Western New York Flash forward Lynn Williams (white jersey) won the 2016 NWSL Golden Boot award. (Photo courtesy of the Western New York Flash)
ROCHESTER, New York -- After scoring 11 goals and registering five assists during the 2016 regular season -- accounting for more than a quarter of her team’s offensive output – Western New York Flash forward Lynn Williams earned the 2016 National Women’s Soccer League’s Golden Boot award.
The 23-year-old, in her second season of professional soccer, was humbled by the recognition.
“There are so many great forwards in this league, so just to be recognized as one of them is such a huge honor, Williams told CONCACAF.com. “I feel like I’m an end product of all the hard work that my team has put in.”
Selected as the sixth overall pick in the 2015 NWSL college draft, Williams nearly tripled the goal haul of her rookie campaign, when she netted four times. The Pepperdine University product credited much of her success to the support of her teammates, family, as well as head coach Paul Riley.
“Coach Riley has done an incredible job to help me sharpen up the type of runs I make, so I really just give the credit to them and Paul for helping me sharpen up my natural abilities,” said Williams, who pointed to speed as being her biggest individual strength.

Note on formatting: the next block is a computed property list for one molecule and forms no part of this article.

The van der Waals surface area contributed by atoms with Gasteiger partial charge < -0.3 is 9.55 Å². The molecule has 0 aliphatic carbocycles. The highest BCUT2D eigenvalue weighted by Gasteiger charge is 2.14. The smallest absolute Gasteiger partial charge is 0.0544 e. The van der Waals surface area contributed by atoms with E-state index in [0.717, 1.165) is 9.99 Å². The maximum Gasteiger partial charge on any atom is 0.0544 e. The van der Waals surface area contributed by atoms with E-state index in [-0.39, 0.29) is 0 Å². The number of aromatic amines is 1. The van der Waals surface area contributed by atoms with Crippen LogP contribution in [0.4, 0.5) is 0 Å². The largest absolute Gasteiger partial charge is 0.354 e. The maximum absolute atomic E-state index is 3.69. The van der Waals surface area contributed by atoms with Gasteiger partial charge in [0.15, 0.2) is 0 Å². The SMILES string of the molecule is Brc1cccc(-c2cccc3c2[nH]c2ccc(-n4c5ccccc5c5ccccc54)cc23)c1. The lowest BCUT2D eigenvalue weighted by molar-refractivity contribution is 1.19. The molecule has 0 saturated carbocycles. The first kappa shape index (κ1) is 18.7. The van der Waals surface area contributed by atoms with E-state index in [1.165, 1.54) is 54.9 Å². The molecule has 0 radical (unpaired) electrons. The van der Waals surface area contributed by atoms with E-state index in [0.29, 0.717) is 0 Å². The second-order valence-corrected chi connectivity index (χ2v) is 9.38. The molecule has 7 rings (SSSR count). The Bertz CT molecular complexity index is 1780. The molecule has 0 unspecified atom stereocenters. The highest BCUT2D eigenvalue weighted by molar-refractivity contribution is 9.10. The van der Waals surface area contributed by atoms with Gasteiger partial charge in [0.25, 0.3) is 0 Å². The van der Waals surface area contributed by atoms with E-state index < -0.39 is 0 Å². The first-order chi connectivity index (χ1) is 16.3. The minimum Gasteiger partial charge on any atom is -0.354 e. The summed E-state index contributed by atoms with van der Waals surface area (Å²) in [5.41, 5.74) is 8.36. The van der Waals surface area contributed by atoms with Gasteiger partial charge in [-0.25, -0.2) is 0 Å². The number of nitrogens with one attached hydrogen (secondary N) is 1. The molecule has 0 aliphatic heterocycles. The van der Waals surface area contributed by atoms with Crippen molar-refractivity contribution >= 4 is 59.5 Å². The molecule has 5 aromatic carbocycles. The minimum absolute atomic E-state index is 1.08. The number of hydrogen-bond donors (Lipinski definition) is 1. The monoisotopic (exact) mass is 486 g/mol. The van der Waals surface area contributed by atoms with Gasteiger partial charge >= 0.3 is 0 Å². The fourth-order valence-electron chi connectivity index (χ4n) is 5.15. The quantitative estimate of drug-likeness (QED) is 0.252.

The Flash secured a berth in the NWSL playoffs, completing the regular season in fourth place with a 9W-6D-5L record. It will visit the top-seeded Portland Thorns (12-5-3) in the semifinals on Sunday.
“It’s going to be a good game,” Williams remarked. “They have let in the least amount of goals (19) and we’ve scored the most goals (40). The past two times we’ve played them, they beat us, but it’s not like we weren’t in every game. We’re just going to go out there and give it our all.”
As is the objective of any player in the United States, Williams hopes to get an opportunity to play with the current World Cup and CONCACAF champion. Crystal Dunn was the NWSL Golden Boot winner last year and has become integral part of Jill Ellis’ squad in 2016.
“Like anybody else’s dream, it’s just one day to be on the national team,” Williams said of her future objectives. “I just have to keep fighting and keep pushing and hopefully get seen one day. But until then, I can’t focus on that and I just have to focus on what’s ahead of me and that’s Portland, so that’s where my focus is going to be.”
With a youthful side – 11 of 20 players on the roster were born in 1993 or later -- the Western New York players have developed a durable bond; one that fans want to see produce a place in the NWSL final.
“It’s like a big group of sisters,” finished Williams. “Because we’re so close, we’re willing to fight for each other on the field.”
That recipe has proven to be effective and just may get the Flash over upcoming hurdles.